In Sacramento, for instance, fecal bacteria levels in the American River have been high for over three years. As Kaiser notes, it’s a spot many locals use for water sports despite the fact that it’s close to homeless encampments.
At Tiscornia Beach, at the confluence of the American and Sacramento Rivers, E. coli levels from fecal matter are so elevated they’ve hit the upper limit of what the water board’s laboratories can even measure. That’s a popular family recreation area, one where waders and BBQers are frequent sights. This was 700 percent more than the state’s standard.
This shouldn’t be the case for a number of reasons. For one, Thomas Mumley, executive officer of the San Francisco Bay Regional Water Quality Control Board, says monitoring doesn’t even require testing equipment.
All you have to do is look at what surrounds a homeless encampment, in fact. If there aren’t any bathrooms, “we can assume there’s a discharge of waste” into the water, Mumley said. There’s also the observation and sometimes the mere smell of effluence that can tell an investigator there’s a problem.
He said that fines could eventually be doled out to municipalities that don’t adopt solutions like ones being tested in pilot programs like dump stations for RVs and providing sanitation services to the homeless camps.
“We’re cautious about using that authority,” Mumley said. “We want public dollars going toward solutions, not just paying penalties.”
Mumley should become somewhat more open-minded, at least in the same way that state Sen. Wiener is — open-minded to conservative solutions, which is part of the problem with RV dump stations and better facilities for homeless camps.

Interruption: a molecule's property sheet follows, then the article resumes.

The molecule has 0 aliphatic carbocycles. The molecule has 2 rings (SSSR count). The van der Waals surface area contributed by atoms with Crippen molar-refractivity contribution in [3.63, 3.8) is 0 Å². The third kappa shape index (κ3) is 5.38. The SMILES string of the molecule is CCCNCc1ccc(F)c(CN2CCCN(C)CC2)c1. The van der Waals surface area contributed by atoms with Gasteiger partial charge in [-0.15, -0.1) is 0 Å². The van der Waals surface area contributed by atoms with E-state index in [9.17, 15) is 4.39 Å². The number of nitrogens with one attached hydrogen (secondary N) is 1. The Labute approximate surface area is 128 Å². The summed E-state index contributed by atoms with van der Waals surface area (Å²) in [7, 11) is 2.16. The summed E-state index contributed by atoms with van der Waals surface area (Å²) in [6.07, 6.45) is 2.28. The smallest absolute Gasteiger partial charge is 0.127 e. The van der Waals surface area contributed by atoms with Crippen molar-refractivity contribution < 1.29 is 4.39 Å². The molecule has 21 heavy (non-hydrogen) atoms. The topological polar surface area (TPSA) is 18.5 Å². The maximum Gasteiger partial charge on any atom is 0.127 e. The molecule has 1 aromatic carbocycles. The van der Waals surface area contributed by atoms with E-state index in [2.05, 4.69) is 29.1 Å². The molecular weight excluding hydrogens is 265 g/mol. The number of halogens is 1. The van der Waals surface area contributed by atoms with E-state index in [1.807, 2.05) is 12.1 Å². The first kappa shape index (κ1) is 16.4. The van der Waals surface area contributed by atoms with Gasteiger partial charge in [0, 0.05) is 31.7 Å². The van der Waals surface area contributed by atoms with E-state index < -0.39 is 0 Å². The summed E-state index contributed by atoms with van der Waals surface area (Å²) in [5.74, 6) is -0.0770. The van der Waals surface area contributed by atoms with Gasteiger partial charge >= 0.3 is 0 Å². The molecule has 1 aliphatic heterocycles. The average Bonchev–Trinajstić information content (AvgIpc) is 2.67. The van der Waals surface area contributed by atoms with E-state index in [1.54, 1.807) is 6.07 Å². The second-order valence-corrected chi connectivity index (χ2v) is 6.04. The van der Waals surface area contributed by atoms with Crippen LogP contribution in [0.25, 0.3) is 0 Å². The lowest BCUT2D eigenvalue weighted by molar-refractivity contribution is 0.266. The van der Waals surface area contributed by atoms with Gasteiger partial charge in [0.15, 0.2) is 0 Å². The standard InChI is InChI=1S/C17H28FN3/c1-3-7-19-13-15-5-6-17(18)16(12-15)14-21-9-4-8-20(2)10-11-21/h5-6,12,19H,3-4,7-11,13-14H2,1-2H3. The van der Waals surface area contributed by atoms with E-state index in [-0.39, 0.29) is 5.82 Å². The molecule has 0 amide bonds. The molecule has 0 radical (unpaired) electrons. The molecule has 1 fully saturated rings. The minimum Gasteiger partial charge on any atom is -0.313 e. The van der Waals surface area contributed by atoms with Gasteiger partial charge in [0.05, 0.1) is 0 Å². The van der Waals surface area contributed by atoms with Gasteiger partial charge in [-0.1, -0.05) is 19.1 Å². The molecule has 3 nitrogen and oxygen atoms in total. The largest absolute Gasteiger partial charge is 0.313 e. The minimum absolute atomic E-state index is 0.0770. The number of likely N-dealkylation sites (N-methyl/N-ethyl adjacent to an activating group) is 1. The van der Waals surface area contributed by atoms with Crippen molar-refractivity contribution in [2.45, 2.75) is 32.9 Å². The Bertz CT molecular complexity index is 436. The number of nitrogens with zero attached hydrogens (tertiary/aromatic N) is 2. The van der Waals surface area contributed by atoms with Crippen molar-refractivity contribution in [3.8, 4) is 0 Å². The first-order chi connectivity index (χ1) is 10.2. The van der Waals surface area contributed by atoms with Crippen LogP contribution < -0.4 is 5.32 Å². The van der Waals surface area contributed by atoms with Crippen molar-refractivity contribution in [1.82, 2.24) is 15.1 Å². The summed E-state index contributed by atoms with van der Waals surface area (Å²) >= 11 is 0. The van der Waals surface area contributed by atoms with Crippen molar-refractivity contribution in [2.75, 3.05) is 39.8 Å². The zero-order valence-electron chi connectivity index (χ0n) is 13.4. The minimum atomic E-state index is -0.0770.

Mind you, there isn’t mutual exclusivity between those solutions and more sweeping measures to try to address the causes of homelessness, like an economy that drives jobs away or overregulation that makes affordable housing nigh impossible to come by in the state’s largest urban areas. However, what usually happens is that the state’s politicians come up with neat solutions that fit neatly within the algorithm of liberal compassion and call it a day.
Nothing gets solved. Nothing is done to actually alleviate homelessness. And yet, that’s what everyone keeps saying needs to be done.
The Kaiser Health News piece even ends with a quote that says roughly the same thing.
“The long-term solution is really to address the societal issue of homelessness,” Renee Purdy, executive officer of the Los Angeles Regional Water Quality Control Board, said. Water quality control boards can’t do that, though, and one wonders whether Democratic politicians will actually be willing to step up to solve the problem.
One reason they may is pressure from voters. In 1999, one percent of voters thought that homelessness was the state’s most pressing problem. Now, it’s one in four. That’s enough to goad any politician — no matter how liberal they are — into concrete steps to end the state’s homelessness problem.